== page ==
Man versus nature

Submitted photoSand beaches on the Mississippi River are enjoyed by many river enthusiasts.

Mankind and Mother Nature disagree on where the Mississippi River should flow. Mankind believes the river should be controlled, whereas, Mother Nature believes it should be free flowing. This disagreement between two dominant life forces is apparent in our river community.

Mankind decided that the Mississippi River should be controlled to provide for commercial transportation, public recreation, flood protection and civil works projects. To accomplish this, a nine-foot navigation channel was approved by Congress in 1930 that constructed an extensive lock and dam system on the Upper Mississippi River to provide adequate water depth for modern day barge transportation.

Mother Nature silently tolerated mankind’s approach to control the river. She sadly watched as backwaters were closed, the river channel was straightened, and a massive engineering project was completed. Mother Nature challenged these river training structures with the great floods of 1965, 1993 and 2001.

This spring and summer, river levels have been several feet higher than normal with strong river currents, great amounts of floating debris including large trees, and mud stained water. Public recreation and tourism were impacted because the beautiful sand beaches were submerged. Popular gathering spots like Coney Beach, Princeton Beach and Santa Fe Beach were underwater during June, July and early August. Recreational businesses, such as boat repair, marine gasoline, and fishing related equipment experienced a slump in sales.

The Mississippi River is one of our nation’s busiest marine highways. Commercial barge traffic was impacted when the water receded because Mother Nature had deposited several feet of sand on the river bottom in the navigation channel. The channel area between Beaver Island and Coney Beach is a historic area of sand deposition due to its geographic location related to river flow. In 2013, the Corps of Engineers dredged 31,000 cubic yards of sand from this channel area and placed it on Coney Beach.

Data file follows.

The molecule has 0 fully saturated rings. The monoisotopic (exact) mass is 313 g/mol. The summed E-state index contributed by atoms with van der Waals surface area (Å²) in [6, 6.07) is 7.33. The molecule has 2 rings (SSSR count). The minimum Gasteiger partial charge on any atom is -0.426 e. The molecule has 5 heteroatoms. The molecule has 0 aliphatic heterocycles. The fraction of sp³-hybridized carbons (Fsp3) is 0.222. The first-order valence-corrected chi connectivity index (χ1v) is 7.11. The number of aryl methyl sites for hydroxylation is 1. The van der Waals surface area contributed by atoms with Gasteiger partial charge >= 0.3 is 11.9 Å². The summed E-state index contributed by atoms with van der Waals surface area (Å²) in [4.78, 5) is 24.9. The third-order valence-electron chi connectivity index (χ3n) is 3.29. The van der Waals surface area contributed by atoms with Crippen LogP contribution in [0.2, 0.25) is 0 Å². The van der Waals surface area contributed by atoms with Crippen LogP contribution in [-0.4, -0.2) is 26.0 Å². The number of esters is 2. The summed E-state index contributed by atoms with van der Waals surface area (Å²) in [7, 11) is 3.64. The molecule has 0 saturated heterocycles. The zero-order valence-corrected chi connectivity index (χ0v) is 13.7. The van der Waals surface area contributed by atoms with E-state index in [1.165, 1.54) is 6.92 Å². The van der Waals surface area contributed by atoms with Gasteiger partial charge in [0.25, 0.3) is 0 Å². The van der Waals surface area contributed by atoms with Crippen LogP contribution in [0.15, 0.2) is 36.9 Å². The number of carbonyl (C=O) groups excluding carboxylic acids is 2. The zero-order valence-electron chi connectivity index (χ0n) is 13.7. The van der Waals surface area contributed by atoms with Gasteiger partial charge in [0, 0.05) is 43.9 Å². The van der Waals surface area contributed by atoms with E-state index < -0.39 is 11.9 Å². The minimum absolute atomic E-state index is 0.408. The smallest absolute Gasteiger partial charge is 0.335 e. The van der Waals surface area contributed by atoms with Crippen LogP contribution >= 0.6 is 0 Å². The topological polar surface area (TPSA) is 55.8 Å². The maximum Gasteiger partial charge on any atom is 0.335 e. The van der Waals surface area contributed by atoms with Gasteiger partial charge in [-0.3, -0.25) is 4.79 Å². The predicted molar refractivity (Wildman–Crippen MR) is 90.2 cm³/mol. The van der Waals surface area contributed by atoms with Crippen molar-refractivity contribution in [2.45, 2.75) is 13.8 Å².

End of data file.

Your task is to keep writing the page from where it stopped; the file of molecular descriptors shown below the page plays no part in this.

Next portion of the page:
In early August, the navigation channel adjacent to Coney Beach was only eight feet deep causing barges to run aground. The Coast Guard moved the channel buoys closer to the Iowa side to temporarily guide tow boats to deeper water.

Wildlife biologists from the Corps of Engineers, U.S. Fish and Wildlife Service and Iowa Department of Natural Resources were called in to survey the shallow water area lying adjacent the Coney Beach shoreline to search for the presence of mussels, a requirement prior to dredging. Six species of mussels were located but few individuals were present and no state or federal listed threatened or endangered species were identified.

Biological clearance was given to the Corps of Engineers to dredge this navigation channel area. However, the dredging operation was delayed for three weeks due to the dredge boat being utilized at other Mississippi River areas also experiencing barge groundings. Dredging operations began Aug. 28 with the projected placement of 12,000 cubic yards of sand on Coney Beach. Dredge operations were suspended for the Labor Day weekend, so that beach goers can enjoy this popular shoreline area.

Mankind and Mother Nature will continue to compete for flowage rights on the Mississippi River. This competition will intensify in the future as we experience increased rainfall events and flash floods within the watershed. As a river community, we enjoy the many benefits of this great natural resource but also have to be resilient in accepting the reality that Mother Nature is a challenge to mankind’s control of the Mississippi River.

Ed Britton is a Wildlife Refuge Manager at the Upper Mississippi River National Wildlife and Fish Refuge and a volunteer at Bickelhaupt Arboretum.